Chime provides fee-free online banking services through a well-received mobile app.
Money expert Clark Howard likes online-only banks because they don’t have many fees and carry low (or zero) minimum balance requirements.
Table of Contents
- Chime Review: Quick Look
- What Is Chime?
- Chime Checking Account
- Chime Savings Account
- Chime’s Notable Features
- Chime Review: Where It Shines
- Chime Review: Where It Falls Short
- Who Should Use Chime for Banking
- Online Banking: Alternative Options
Chime Review: Quick Look
|Financial software company (banking services)
|Competitive interest rate, automated savings, early access to direct deposits
|Lacks branches, joint accounts and loans
|Anyone OK with banking online, especially the unbanked and those with a negative banking history
What Is Chime?
Founded in 2013, San Francisco-based Chime considers itself a financial services software company. But for all practical purposes, it operates similarly to a fee-free online bank.
Chime made its public debut on the Dr. Phil show in 2014. The company has raised about $2.3 billion and was valued at $24.3 billion in its Series G round in August 2021.
“Nobody wants to go into bank branches, nobody wants to touch cash anymore, and people are increasingly comfortable living their lives through their phones,” Chime CEO Chris Britt told CNBC in September 2020.
That type of success has attracted scrutiny from regulators. At the behest of the California Department of Financial Protection and Innovation, Chime agreed to stop using the term “bank” in its marketing in May 2021.
Chime Checking Account
A Chime checking account, formerly called a “spending account,” is the company’s equivalent of a bank checking account — although you won’t be getting a checkbook.
Account holders get a Visa debit card and access to online banking services through Chime’s mobile app.
A Chime Checking Account is an FDIC-insured deposit account. It can receive direct deposits. It supports pre-authorized withdrawals and ACH transfers. Chime also offers free transactions and free person-to-person transfers. It’s compatible with Apple Pay, Google Pay and Samsung Pay.
Customers can withdraw money from Chime via the MoneyPass and Visa Plus Alliance ATM networks (60,000+ ATMs).
Chime allows customers to make deposits via:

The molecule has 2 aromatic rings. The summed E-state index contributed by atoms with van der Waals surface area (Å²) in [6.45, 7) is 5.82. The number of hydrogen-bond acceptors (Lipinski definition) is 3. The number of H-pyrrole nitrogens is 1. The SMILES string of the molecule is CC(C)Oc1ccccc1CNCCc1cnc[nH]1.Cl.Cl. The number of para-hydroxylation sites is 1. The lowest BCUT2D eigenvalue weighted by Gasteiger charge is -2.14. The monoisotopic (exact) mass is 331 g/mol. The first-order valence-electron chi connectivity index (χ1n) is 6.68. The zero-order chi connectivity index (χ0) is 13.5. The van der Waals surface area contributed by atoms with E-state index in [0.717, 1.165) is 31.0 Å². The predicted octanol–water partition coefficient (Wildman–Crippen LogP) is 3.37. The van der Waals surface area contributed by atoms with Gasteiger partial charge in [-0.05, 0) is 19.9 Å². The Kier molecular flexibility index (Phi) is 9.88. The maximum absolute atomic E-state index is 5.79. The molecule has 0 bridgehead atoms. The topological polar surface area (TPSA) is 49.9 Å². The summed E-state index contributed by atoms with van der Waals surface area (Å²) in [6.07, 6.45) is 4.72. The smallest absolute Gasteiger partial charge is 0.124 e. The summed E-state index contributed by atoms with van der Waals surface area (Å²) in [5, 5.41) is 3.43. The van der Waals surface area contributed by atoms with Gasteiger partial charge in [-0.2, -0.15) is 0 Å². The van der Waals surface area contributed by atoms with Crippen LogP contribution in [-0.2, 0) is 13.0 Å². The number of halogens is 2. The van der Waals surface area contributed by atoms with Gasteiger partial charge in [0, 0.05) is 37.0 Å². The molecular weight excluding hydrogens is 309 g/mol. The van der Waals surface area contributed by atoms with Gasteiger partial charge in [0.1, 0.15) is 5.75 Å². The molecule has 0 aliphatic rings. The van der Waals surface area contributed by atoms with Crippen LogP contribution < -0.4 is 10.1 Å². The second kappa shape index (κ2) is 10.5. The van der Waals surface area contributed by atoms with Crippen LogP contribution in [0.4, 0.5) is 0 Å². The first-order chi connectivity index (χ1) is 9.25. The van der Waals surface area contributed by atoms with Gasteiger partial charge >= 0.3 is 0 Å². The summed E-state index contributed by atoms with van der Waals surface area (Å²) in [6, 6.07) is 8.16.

- Direct deposit
- Transfer from a linked bank account
- Mobile deposit of a paper check
- Cash deposit through third party services (more on that later)
The online bank challenger doesn’t offer loans or products such as Certificates of Deposit and money market accounts. It makes most of its revenue when its customers use its debit or credit cards.
Chime is online-only, so it doesn’t feature brick-and-mortar locations. Free from the overhead expenses of operating physical branches, Chime passes along those cost savings to customers. It doesn’t charge monthly or overdraft fees and also doesn’t require a minimum deposit.
Clark is a huge fan of the online banking model: He thinks many people overestimate their need for physical bank locations.
Chime Savings Account
You must open a Chime Checking Account before you can open a Chime Savings Account.
As of October 2022, the savings account pays 2.0% APY. Banks are increasing their savings account interest rates across the board, although not in any sort of predictable order. It wouldn’t be surprising for Chime to raise its interest rates again sometime before 2023.
Chime is one of my eight best high-yield online savings accounts in part due to that competitive interest rate.
Clark advocates for automated savings, which aligns well with Chime. The online challenger of traditional banks offers several cool features that encourage automated savings.
Chime’s Notable Features
Chime is a financial software company, so it makes sense that it is feature-rich relative to traditional banks. Here are the notable features Chime offers.
SpotMe®: In most cases, if you try to charge an amount that exceeds your account balance, Chime will simply decline the charge. That’s in line with Clark’s philosophy on overdraft protection. However, if you do manage to get a negative balance, the SpotMe feature allows you to avoid overdraft fees by offering protection up to $200. You must make at least $500 in monthly direct deposits to qualify. Chime will reimburse itself when you make your next direct deposit.
Early Access to Direct Deposits: Fill out some paperwork and you can get your direct deposit pay up to 48 hours early via your Chime Checking Account.
Save When I Get Paid: This feature automatically slides 10% of any direct deposit of at least $500 straight into your Chime Savings Account.
Savings Round-Ups: This automatically rounds up your debit card purchases to the nearest dollar and deposits the change into your savings account.
Chime Checkbook: Chime will create and mail you already filled out paper checks at no charge. The money gets pulled from your account when Chime drafts the check. Your limits are $5,000 per payment and $10,000 per month.
card_name: Chime’s credit card is designed to help consumers build their credit. For example, your “credit limit” is based on the amount of money you transfer from your checking account to your Credit Builder account. You can charge only up to that amount, ensuring you’re always paying off your credit balance each month.